So I can see how confused the men might have been trying to figure out what was going on in my head. I was confused about what was going on in my head too! But now, looking back, I can see how those guys may have altered who they were, just as I had … all to try to get the attention of the blonde, photogenic, athletic, smart, sexy woman. They may have felt like imposters as well as I did. I wasn’t very happy at that time with the dating scene at all. I didn’t know I held all the power being attractive and smart. I felt I was ugly actually and bony rather than lean. I had body image issues but the guys saw the opposite and didn’t think I had image issues. They were intimidated and I got lonely. I married my first long time boyfriend of 5 months. All my perceptions as a woman followed me and I ended an abusive relationship 10 years later. I still thought I was fat and ugly. Quite the opposite!
Greg continues… As young boys we cannot help but notice the differences and changes to our body and that of our “girl” friend. So we adapt by changing our behaviour. Hoping to make ourselves more desirable in the hope of gain the favour and acceptance of this idealized growing and developing young woman, who used to be our friend.
You can’t be blamed to think that this is a timeless dance between the sexes. Yet, when a relationship changes in such a radical way at such a young age, it wounds the boys. It sends the message that we are no longer friends, we feel more like the ugly moth and this young idealized woman is the beautiful butterfly.
Nobody loves the moth and everyone loves the butterfly. What’s the difference between the moth and the butterfly? It’s a perception, it’s a projection and we go from feeling acceptance as children, to having to earn acceptance from the young women in our lives.
In my experience, that feeling of chasing, seeking approval from the feminine follows us into adulthood. It literally shapes how we act and how we feel about our own self worth. Often this wounding can follow men (women too, just different) for the rest of their lives.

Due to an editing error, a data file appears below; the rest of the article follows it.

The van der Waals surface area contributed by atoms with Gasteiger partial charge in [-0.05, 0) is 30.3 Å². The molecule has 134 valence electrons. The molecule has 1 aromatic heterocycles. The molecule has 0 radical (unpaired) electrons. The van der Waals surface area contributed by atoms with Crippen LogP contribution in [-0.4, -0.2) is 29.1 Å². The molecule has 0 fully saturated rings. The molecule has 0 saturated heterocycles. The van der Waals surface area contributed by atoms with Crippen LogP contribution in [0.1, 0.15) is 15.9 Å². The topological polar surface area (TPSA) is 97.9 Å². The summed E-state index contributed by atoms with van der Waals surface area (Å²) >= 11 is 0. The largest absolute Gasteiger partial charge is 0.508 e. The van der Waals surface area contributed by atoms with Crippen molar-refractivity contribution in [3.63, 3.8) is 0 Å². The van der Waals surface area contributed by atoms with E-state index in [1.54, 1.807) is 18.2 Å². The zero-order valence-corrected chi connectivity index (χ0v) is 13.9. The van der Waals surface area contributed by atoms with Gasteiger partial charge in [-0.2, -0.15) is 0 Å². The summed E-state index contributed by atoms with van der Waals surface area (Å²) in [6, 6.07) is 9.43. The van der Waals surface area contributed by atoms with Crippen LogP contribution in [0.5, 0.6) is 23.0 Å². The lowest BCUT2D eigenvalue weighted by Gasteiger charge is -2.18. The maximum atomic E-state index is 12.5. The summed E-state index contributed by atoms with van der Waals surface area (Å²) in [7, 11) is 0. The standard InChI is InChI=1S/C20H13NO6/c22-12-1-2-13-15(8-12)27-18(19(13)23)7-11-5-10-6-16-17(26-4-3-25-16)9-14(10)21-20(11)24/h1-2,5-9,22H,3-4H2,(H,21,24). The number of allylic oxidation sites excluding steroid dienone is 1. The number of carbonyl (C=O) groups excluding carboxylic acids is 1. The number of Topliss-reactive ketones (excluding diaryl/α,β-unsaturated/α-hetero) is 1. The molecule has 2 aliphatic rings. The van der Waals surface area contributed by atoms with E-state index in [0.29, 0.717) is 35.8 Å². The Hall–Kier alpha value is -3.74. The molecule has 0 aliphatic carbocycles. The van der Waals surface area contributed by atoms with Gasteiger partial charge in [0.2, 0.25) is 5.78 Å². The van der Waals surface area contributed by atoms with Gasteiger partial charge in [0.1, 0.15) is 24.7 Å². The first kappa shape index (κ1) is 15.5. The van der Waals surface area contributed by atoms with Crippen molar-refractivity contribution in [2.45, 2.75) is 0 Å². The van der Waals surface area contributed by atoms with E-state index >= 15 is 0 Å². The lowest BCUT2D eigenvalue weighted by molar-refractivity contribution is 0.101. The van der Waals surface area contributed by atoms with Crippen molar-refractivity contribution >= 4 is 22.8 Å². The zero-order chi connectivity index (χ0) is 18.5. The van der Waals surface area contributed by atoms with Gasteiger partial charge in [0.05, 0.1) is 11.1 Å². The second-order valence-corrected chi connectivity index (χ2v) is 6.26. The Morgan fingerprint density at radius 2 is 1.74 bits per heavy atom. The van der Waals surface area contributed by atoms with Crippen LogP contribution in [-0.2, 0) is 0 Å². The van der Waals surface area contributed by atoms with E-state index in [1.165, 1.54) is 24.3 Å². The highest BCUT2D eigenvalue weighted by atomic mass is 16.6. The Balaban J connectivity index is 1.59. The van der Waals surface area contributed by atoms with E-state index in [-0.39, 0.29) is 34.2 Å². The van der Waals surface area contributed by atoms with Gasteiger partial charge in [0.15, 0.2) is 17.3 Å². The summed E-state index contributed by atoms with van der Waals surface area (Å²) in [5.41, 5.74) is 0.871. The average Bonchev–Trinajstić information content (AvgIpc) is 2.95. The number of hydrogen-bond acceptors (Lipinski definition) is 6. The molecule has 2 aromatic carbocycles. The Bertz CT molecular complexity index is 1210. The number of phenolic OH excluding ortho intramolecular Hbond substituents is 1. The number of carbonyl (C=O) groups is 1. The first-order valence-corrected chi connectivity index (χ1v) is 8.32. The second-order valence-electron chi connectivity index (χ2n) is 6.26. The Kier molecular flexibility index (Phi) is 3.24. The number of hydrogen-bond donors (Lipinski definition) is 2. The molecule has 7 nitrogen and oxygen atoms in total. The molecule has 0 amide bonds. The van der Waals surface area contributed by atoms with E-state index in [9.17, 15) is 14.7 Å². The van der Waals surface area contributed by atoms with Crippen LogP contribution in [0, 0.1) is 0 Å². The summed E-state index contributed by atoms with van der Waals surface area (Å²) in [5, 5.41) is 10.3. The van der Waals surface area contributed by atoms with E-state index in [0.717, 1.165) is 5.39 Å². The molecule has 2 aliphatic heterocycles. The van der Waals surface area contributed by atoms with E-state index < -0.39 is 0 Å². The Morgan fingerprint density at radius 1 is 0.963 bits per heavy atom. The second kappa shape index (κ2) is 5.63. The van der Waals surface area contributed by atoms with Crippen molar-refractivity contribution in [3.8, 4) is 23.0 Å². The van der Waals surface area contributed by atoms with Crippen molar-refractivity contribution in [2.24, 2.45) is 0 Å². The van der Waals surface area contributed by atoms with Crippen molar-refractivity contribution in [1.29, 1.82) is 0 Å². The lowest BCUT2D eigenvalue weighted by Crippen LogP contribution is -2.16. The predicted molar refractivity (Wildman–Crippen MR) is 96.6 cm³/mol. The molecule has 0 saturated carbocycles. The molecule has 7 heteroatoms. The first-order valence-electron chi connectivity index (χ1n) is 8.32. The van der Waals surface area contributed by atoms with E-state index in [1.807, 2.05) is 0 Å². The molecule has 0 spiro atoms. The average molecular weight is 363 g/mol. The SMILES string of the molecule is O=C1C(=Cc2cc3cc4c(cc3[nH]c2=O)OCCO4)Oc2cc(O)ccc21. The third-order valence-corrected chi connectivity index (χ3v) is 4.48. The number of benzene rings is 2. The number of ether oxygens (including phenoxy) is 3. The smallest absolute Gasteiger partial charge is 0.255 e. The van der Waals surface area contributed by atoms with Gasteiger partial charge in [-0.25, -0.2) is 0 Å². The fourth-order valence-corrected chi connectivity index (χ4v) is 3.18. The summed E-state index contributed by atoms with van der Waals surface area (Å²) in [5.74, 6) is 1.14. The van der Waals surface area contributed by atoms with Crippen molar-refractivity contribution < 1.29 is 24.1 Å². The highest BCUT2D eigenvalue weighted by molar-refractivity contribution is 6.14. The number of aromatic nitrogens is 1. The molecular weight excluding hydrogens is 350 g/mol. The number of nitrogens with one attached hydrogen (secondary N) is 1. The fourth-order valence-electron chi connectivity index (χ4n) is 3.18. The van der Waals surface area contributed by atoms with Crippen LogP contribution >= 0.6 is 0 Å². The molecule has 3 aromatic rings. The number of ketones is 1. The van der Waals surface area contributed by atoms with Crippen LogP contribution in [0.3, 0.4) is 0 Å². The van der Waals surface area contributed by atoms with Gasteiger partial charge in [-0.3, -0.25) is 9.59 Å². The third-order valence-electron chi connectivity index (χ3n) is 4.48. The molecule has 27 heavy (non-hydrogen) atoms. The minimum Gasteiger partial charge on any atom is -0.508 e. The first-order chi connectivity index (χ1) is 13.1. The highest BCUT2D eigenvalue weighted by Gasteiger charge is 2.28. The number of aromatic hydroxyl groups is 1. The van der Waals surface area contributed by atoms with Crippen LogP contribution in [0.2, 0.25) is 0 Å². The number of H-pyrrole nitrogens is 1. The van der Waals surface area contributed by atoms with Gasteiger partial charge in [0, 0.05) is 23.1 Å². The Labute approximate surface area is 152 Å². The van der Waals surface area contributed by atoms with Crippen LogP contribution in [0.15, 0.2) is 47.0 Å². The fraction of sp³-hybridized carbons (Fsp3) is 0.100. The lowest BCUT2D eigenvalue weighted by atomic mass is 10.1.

Here is the problem, as young men we do not have the cognitive abilities to understand these differences. Bereft of insight we learn to perform for favour, approval and acceptance. Perhaps for the first time in our lives — we begin to observe how we can “please” and as a result gain approval and reestablish the relationship with the “girl next door”.
I remember how growing up I would play with a next-door neighbour friend, her name was Anita. We were about the same age, maybe she was a year older, but we grew up playing together. We would go back-and-forth to one another’s houses or the play ground together. We were like best buds and there was a sense of a real friendship. We spent a lot of time together.
I don’t know when it happened exactly, what age, but there was over the course of a summer break, when she came back her body started to change. That is when the awkward boy/girl/woman dance began. She began to get breasts and she acted different. I did not know what to do or how to act.
I was no longer allowed to be alone with her in her home. We would have to go to the park to play. Everything suddenly changed, she didn’t want to do the same things anymore. There was this awkwardness and our relationship never recovered. Obviously, her parents didn’t want her spending time with me. I can imagine that the parents would’ve been concerned because of her changing body or whatever. Plus I would over hear things like “Boys will be boys” during the years I was growing up. This further diminished my self image and negative hit on my self confidence.
I remember, there was a day when I wanted to go and play and hang out with Anita. I was told by her mother that I was no longer allowed to come into their home to play.
Amee says… I remember my mom deciding all of a sudden when I went into Grade 10 that I could no longer associate with men unless he was interested in marriage and then we would court. That had a lot to do with the religion I was associated with at the time.
But if I came home late from school, I was accused of meeting with boys in the bushes. And if I went in a car to get a ride home, I was punished. I couldn’t date until I left home. And because of that, men in the congregation weren’t interested.